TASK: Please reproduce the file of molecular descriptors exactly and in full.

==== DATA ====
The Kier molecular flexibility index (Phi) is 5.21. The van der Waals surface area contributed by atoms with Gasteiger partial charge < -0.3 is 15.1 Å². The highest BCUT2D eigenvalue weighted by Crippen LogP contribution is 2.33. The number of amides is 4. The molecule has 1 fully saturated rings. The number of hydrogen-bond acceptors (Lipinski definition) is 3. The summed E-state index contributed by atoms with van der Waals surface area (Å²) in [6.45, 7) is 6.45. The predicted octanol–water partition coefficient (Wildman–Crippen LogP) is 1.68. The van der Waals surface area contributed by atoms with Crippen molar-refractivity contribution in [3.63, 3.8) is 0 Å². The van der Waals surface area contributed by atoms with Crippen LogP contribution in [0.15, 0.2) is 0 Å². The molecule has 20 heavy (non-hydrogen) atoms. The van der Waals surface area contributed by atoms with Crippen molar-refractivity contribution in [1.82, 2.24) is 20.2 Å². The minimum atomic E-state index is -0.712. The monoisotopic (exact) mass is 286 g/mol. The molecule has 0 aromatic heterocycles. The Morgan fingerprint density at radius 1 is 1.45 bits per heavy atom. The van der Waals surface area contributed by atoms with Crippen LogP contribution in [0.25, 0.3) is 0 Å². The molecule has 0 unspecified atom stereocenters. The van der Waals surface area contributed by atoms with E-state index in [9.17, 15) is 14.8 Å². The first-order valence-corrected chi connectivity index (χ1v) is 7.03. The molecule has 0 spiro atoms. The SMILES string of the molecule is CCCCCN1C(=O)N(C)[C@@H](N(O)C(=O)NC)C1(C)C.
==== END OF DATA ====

The Kier molecular flexibility index (Phi) is 5.21. The van der Waals surface area contributed by atoms with Gasteiger partial charge < -0.3 is 15.1 Å². The highest BCUT2D eigenvalue weighted by Crippen LogP contribution is 2.33. The number of amides is 4. The molecule has 1 fully saturated rings. The number of hydrogen-bond acceptors (Lipinski definition) is 3. The summed E-state index contributed by atoms with van der Waals surface area (Å²) in [6.45, 7) is 6.45. The predicted octanol–water partition coefficient (Wildman–Crippen LogP) is 1.68. The van der Waals surface area contributed by atoms with Crippen molar-refractivity contribution in [3.63, 3.8) is 0 Å². The van der Waals surface area contributed by atoms with Crippen LogP contribution in [0.15, 0.2) is 0 Å². The molecule has 20 heavy (non-hydrogen) atoms. The van der Waals surface area contributed by atoms with Crippen molar-refractivity contribution in [1.82, 2.24) is 20.2 Å². The minimum atomic E-state index is -0.712. The monoisotopic (exact) mass is 286 g/mol. The molecule has 0 aromatic heterocycles. The Morgan fingerprint density at radius 1 is 1.45 bits per heavy atom. The van der Waals surface area contributed by atoms with Crippen LogP contribution in [0.25, 0.3) is 0 Å². The molecule has 0 unspecified atom stereocenters. The van der Waals surface area contributed by atoms with E-state index in [9.17, 15) is 14.8 Å². The first-order valence-corrected chi connectivity index (χ1v) is 7.03. The molecule has 0 spiro atoms. The SMILES string of the molecule is CCCCCN1C(=O)N(C)[C@@H](N(O)C(=O)NC)C1(C)C.